Applying ergonomics benefits students’ study habits

Participants practice different stretches and learn how to do quick activity movements while cramming for finals week at “Sit Smart, Study Smart” on Thursday, April 6.

IAN LEVINSON

IAN LEVINSON

Participants practice different stretches and learn how to do quick activity movements while cramming for finals week at “Sit Smart, Study Smart” on Thursday, April 6.

Gina Navaroli, Staff Reporter

University Recreation and Well-Being continued its Wellness in the House Series with “Sit Smart, Study Smart” on April 6 in the Vandenberg Glass Room.

Anne Maitland a peer wellness ambassador majoring in wellness, health promotion and injury prevention major, develops programs to suit the present needs of college students. She spoke at the event to educate students about ergonomics, or the scientific study of how people work.

Students at the event practiced stretches and workouts they can do at their desks while studying or working. Attendees also adjusted a workstation to fit their own ergonomic needs.

“The primary goal of ergonomics is to reduce stress and eliminate injuries and disorders associated with the overuse of muscles, bad posture and repeated tasks,” Maitland said.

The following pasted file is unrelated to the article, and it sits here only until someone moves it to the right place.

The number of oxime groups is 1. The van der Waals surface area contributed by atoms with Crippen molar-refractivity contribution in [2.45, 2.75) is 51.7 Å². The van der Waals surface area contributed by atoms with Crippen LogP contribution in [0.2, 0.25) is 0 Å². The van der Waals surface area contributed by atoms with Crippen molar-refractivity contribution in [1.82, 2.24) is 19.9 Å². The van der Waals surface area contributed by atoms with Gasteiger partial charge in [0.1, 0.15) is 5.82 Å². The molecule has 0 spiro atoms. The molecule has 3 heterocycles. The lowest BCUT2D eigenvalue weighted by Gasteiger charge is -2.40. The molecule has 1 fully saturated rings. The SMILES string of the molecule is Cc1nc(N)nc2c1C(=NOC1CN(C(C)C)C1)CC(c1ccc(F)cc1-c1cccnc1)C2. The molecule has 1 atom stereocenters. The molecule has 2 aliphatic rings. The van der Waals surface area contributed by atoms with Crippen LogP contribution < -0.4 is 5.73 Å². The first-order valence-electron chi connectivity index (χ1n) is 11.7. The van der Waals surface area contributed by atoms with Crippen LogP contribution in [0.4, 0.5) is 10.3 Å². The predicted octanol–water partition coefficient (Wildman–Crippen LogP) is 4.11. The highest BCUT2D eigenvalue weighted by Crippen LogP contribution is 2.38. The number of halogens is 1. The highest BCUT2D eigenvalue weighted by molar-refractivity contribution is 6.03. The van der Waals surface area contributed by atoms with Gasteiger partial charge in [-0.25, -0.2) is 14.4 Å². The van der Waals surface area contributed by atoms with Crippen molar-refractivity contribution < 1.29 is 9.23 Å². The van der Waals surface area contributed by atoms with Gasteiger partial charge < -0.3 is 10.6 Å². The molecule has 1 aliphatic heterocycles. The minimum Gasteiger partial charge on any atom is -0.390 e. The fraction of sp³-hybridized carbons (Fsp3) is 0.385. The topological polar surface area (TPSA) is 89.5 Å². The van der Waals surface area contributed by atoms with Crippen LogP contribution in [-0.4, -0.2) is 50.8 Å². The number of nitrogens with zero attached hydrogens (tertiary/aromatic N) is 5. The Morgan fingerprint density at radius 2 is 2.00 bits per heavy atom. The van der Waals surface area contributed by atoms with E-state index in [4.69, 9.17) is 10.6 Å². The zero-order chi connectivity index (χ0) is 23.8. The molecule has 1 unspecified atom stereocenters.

According to Maitland, students can maintain better posture when applying ergonomics to their study environments.

She said sitting while studying for extended periods can create muscular discomfort and gave other tips to minimize discomfort. 

Maitland said the ideal study environment is different for each student.

“Key components of an ideal study environment would be comfort, adequate lighting and minimal distractions,” she said.

As individual students may struggle to find the right way to study, Maitland’s advice is to try different locations around campus to see which works best.

“Many students study in the library, but students could try studying in the Rec Center’s social lounge, the library in Pawley Hall, study areas in the dorms, at Starbucks or in any quiet area,” she said.

Maitland’s ideal study environment is her bedroom because it’s quiet. She maintains a study space free of distractions.

OU Rec Well’s mission is to enhance the quality of life at Oakland University. Health and Wellness Coordinator Erica Wallace said the event was another step closer to that goal.

She said studying can have a negative impact on physical well-being if students do not pay attention to how their bodies interact with study spaces.

“Finals are a time when students tend to not take care of themselves and instead focus on projects, papers and exams,” she said. “We want to equip them to do it safely.”

Wallace said everybody, not just students, should practice time management and stress management, engage in physical activity and eat a balanced diet.

“Exams make that difficult because many students feel they have to review many hours worth of information for each class,” she said. “This can cause mental…

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